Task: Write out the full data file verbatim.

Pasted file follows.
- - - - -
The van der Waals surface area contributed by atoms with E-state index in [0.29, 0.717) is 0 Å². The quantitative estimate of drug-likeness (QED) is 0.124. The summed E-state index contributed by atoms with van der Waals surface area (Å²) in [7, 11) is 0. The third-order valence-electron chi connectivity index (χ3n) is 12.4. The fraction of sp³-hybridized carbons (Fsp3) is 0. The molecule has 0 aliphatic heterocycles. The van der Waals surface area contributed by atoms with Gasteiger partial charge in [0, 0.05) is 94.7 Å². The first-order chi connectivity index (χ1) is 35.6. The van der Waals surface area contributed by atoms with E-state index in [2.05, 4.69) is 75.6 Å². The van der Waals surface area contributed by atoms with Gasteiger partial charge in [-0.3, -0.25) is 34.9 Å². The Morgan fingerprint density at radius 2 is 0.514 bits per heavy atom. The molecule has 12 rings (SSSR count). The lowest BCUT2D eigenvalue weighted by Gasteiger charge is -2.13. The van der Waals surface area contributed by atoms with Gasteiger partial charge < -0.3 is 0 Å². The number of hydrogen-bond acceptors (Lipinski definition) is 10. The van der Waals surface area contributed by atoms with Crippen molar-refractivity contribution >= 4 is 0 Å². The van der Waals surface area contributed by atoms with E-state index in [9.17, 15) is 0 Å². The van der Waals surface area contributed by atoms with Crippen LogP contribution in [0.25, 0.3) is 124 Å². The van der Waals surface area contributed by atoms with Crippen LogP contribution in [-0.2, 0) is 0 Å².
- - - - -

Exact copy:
The van der Waals surface area contributed by atoms with E-state index in [0.29, 0.717) is 0 Å². The quantitative estimate of drug-likeness (QED) is 0.124. The summed E-state index contributed by atoms with van der Waals surface area (Å²) in [7, 11) is 0. The third-order valence-electron chi connectivity index (χ3n) is 12.4. The fraction of sp³-hybridized carbons (Fsp3) is 0. The molecule has 0 aliphatic heterocycles. The van der Waals surface area contributed by atoms with Gasteiger partial charge in [0, 0.05) is 94.7 Å². The first-order chi connectivity index (χ1) is 35.6. The van der Waals surface area contributed by atoms with E-state index in [2.05, 4.69) is 75.6 Å². The van der Waals surface area contributed by atoms with Gasteiger partial charge in [-0.3, -0.25) is 34.9 Å². The Morgan fingerprint density at radius 2 is 0.514 bits per heavy atom. The molecule has 12 rings (SSSR count). The lowest BCUT2D eigenvalue weighted by Gasteiger charge is -2.13. The van der Waals surface area contributed by atoms with Gasteiger partial charge < -0.3 is 0 Å². The number of hydrogen-bond acceptors (Lipinski definition) is 10. The van der Waals surface area contributed by atoms with Crippen molar-refractivity contribution >= 4 is 0 Å². The van der Waals surface area contributed by atoms with E-state index in [9.17, 15) is 0 Å². The van der Waals surface area contributed by atoms with Crippen LogP contribution in [0.25, 0.3) is 124 Å². The van der Waals surface area contributed by atoms with Crippen LogP contribution in [-0.2, 0) is 0 Å².